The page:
Below is the sixth and final category we’re sharing free-of-charge online: the five restaurants that made our “GRAB & GO” category.


75 Places to Eat Like A Local

“Grab & Go”
Category 1 of 15

When we're on the run but want to eat well.

Ono Seafood

Residents flock to this hole-in-the-wall seafood merchant just outside of Waikiki to pick up containers of all manner of made-to-order poke—from shoyu ahi (tuna) and limu (seaweed) ahi to miso tako (octopus) and more. We come for the simple joy of Ono Seafood's poke bowls: your choice of poke—one or two kinds—generously portioned over a bed of warm rice.

747 Kapahulu Ave., Honolulu, Oahu • (808) 732-4806

Diamond Head Market & Grill

Hit the "grill" at this take-out favorite near Waikiki and you'll find grilled ahi steak, char siu pork, portobello burgers, kalbi ribs and other tasty plate lunch specials. Hit the "market" and leave with an ever-changing selection of tasty gourmet baked goods, salads, sandwiches, wraps and cold items.

3158 Monsarrat Ave., Honolulu, Oahu • (808) 732-0077 • Website


Writers' okazuya from Hilo Lunch Shop, Hilo, Big Island with (clockwise from bottom, left) pohole salad, pipinola salad, vegetable tempura, fried chicken, shoyu hot dogs, corned beef hash patties, nori-wrapped fried chicken, pickled radish maki sushi, hot dog maki sushi.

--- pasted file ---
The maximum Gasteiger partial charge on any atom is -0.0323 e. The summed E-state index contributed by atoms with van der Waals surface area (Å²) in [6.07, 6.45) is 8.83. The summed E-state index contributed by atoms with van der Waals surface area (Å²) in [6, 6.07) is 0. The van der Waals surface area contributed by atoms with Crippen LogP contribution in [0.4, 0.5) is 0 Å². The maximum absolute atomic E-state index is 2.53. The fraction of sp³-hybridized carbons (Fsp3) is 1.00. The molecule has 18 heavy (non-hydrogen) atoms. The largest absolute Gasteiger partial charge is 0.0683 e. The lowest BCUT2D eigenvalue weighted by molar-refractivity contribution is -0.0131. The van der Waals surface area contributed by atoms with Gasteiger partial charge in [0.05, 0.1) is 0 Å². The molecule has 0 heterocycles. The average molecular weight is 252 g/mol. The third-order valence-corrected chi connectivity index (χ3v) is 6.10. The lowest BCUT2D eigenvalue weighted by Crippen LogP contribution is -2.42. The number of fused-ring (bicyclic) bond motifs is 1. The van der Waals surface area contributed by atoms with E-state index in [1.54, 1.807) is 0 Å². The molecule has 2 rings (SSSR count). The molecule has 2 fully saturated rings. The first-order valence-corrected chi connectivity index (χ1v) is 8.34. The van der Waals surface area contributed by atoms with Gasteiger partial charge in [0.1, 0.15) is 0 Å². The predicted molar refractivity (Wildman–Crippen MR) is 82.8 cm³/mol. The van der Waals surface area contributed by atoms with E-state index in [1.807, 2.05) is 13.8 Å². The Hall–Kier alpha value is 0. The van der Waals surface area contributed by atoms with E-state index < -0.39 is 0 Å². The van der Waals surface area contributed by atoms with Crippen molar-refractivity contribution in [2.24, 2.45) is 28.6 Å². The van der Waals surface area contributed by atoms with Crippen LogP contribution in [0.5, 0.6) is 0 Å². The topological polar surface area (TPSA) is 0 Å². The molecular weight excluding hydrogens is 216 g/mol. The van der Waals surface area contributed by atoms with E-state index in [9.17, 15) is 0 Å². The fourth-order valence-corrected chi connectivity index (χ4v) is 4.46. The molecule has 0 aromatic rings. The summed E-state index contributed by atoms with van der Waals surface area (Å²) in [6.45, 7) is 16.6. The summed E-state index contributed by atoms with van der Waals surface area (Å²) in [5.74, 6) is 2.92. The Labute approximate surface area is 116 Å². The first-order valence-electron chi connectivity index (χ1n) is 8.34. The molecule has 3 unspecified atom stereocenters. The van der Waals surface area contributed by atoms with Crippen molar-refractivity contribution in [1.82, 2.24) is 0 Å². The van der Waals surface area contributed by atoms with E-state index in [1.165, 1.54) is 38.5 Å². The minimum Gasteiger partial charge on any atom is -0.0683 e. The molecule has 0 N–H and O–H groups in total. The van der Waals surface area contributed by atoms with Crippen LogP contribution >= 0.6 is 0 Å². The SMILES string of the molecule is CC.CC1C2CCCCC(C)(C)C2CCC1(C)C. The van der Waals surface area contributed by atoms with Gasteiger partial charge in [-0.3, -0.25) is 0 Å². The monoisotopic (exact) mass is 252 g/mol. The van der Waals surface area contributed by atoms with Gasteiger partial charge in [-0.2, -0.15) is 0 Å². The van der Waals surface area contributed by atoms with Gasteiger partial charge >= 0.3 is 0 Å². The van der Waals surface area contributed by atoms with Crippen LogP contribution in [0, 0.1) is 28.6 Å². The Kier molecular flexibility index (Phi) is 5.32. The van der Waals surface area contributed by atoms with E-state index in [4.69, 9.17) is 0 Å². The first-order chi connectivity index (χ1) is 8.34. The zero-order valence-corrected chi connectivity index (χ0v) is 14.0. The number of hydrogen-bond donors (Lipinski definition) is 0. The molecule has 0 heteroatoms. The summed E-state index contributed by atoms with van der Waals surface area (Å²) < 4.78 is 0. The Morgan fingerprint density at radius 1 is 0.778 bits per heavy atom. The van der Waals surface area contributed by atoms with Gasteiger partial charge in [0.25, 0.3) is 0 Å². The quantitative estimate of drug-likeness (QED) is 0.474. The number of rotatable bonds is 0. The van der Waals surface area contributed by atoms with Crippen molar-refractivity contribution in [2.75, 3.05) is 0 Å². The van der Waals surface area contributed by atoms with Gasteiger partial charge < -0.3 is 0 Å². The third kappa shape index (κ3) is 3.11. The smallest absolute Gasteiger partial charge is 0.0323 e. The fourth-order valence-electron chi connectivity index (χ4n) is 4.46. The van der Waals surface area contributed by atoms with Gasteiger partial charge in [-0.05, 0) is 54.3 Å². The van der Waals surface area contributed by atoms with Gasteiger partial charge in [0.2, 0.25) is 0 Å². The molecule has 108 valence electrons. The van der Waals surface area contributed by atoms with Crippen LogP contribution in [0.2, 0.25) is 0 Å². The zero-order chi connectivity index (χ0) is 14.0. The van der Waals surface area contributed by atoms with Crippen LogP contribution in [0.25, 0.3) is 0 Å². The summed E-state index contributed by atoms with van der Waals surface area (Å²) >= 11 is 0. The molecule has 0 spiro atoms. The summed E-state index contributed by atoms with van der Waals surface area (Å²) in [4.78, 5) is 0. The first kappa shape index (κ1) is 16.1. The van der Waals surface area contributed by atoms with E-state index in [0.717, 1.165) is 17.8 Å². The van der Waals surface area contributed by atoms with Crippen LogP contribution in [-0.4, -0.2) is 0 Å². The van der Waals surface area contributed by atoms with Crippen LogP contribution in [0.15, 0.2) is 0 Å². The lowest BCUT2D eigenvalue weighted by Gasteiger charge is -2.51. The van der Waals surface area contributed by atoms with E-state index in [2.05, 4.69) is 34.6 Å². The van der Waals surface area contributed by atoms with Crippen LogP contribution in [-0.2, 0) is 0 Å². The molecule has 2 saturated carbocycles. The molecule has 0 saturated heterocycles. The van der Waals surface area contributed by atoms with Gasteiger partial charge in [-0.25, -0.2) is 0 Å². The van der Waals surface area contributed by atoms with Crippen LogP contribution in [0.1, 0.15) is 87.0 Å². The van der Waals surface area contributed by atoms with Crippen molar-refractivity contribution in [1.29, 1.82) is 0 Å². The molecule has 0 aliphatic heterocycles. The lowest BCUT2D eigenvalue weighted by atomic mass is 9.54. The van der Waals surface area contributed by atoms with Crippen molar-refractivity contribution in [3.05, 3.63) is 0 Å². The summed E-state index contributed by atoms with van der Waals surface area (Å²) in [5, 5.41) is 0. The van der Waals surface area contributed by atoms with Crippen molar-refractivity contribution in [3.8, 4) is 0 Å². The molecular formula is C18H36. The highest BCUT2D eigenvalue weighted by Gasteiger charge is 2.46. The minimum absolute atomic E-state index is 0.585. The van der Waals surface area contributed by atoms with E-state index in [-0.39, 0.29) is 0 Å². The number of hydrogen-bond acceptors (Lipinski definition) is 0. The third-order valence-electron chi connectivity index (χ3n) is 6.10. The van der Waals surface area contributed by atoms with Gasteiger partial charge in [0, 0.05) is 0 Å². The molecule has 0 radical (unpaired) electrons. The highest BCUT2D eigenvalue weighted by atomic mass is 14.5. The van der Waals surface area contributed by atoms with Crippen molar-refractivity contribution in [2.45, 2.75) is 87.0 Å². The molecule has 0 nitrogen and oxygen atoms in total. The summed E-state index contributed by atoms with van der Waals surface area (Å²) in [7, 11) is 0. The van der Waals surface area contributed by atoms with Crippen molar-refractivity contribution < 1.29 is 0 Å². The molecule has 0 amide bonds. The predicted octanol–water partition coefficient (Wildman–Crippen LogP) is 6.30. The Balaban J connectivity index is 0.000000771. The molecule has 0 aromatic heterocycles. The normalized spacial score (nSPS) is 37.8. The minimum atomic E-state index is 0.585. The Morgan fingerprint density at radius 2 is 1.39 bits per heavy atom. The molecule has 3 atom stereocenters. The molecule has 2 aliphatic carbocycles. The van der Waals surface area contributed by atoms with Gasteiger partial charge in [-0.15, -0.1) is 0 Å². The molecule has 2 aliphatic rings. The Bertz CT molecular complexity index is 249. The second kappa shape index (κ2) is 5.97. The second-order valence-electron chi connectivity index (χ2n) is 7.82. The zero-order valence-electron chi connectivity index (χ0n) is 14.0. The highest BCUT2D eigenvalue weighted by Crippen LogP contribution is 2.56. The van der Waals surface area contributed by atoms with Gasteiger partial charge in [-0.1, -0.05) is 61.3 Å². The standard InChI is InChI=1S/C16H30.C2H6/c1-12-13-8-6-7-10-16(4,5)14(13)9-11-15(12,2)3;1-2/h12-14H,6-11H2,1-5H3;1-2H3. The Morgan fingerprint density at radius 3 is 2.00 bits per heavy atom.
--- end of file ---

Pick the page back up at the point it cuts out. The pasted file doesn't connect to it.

Hilo Lunch Shop

We've previously mentioned our pages the giddiness that overtakes us whenever we enter this Big Island take-out shop and again find ourselves confronted with all of our local food favorites—musubi, shoyu hot dogs, nori (dried seaweed)-wrapped fried chicken, fried noodles, pohole (fiddlehead fern) and pipinola (chayote squash) salad. The list goes on. The staff here will put as much as you want of anything on your plate. You pay a la carte.

421 Kalanikoa St., Hilo, Big Island • (808) 935-8273


Honolulu City Lights display, Honolulu, Oahu, 12/24, 1:12 a.m. (Hawaii time)

From: HAWAII Magazine’s staff ohana

To: our HAWAII Magazine & HawaiiMagazine.com
reader ohana

A very Mele Kalikimaka (Merry Christmas) to you and all the best in the new year. Hauoli Makahiki Hou (Happy New Year)!